Adobe Flash is Officially Dead

adobe flash player eol

Earlier this week, Adobe announced something that has been in the works since the iPhone first came out: the death of Flash. While most of the web has adapted, there are still online portfolios and other websites that run on Flash. Adobe will stop updating and supporting Flash at the end of 2020, and recommends that users migrate their websites over to HTML5, WebGL, or WebAssembly.

This gives those that are still utilizing Flash a few years to migrate over to those platforms, in order to ensure that those websites are more in line with open web standards.

For those unfamiliar with the reasons why Flash has been in decline over the years, it’s primarily due to the various security flaws that existed within it, making it difficult for Adobe to release patches fast enough in order to keep up with security threats from hackers or malware.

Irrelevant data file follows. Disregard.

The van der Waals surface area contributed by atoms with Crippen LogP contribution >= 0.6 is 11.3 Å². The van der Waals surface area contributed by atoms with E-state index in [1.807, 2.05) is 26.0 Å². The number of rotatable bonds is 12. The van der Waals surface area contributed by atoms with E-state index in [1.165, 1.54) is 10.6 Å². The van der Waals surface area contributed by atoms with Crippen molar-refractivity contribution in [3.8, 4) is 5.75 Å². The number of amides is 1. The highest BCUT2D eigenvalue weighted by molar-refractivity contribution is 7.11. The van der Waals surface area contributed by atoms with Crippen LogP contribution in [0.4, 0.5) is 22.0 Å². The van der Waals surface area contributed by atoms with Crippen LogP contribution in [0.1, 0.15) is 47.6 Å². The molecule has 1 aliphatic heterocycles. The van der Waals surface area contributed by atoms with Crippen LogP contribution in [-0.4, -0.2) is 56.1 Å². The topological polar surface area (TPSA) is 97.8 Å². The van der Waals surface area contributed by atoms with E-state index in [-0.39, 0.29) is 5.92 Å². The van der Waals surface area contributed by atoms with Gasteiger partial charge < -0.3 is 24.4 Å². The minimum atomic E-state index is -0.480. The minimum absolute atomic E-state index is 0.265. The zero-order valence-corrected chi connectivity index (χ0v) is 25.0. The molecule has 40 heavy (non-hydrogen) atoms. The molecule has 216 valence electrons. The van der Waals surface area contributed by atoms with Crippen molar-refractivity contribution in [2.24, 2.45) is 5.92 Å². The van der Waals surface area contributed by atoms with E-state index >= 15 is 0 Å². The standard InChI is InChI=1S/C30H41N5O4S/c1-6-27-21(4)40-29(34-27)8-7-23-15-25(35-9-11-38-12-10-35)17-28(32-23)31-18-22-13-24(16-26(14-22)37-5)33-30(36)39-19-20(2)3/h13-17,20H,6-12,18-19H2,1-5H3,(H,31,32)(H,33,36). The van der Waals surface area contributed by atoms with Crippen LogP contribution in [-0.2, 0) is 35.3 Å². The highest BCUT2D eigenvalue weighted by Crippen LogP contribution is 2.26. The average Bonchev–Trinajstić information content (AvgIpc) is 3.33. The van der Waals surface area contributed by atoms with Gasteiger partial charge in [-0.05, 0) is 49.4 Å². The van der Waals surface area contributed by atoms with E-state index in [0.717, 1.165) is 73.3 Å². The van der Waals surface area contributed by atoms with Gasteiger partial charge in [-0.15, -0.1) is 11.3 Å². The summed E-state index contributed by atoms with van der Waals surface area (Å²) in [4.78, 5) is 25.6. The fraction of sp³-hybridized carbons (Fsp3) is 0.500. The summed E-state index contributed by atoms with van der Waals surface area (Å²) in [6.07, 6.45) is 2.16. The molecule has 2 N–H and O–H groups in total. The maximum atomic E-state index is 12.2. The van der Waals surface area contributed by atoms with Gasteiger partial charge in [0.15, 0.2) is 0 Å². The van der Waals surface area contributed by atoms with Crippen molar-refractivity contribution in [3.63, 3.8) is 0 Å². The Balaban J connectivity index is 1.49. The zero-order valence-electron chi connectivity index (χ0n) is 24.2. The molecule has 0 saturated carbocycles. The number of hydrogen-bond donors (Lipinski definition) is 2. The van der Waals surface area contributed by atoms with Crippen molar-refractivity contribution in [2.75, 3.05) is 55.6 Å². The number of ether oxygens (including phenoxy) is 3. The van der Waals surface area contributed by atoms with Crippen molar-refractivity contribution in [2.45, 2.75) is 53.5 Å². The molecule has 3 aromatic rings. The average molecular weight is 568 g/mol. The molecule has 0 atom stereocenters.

There are also a myriad of performance issues, with tests showing that Flash can slow down your computer down by almost 80 percent.

adobe flash player icon

Last year, Google had announced that Google Chrome would default to HTML5, as well as banning Flash in display ads.

This comes on the heels of Firefox blocking Flash by default following several exploited vulnerabilities until a patch was issued.

However, when iOS devices were first released, this truly signaled the beginning of the end, as the only way to use Flash on those devices was to download third-party applications that enabled it.

Consider this a fair warning to ensure your website doesn’t get left behind. There are many services, particularly for portfolio websites, that are purely built on HTML5. If you were thinking about making an upgrade, now is the right time to do it.

Sources: Adobe | Gizmodo | PCWorld

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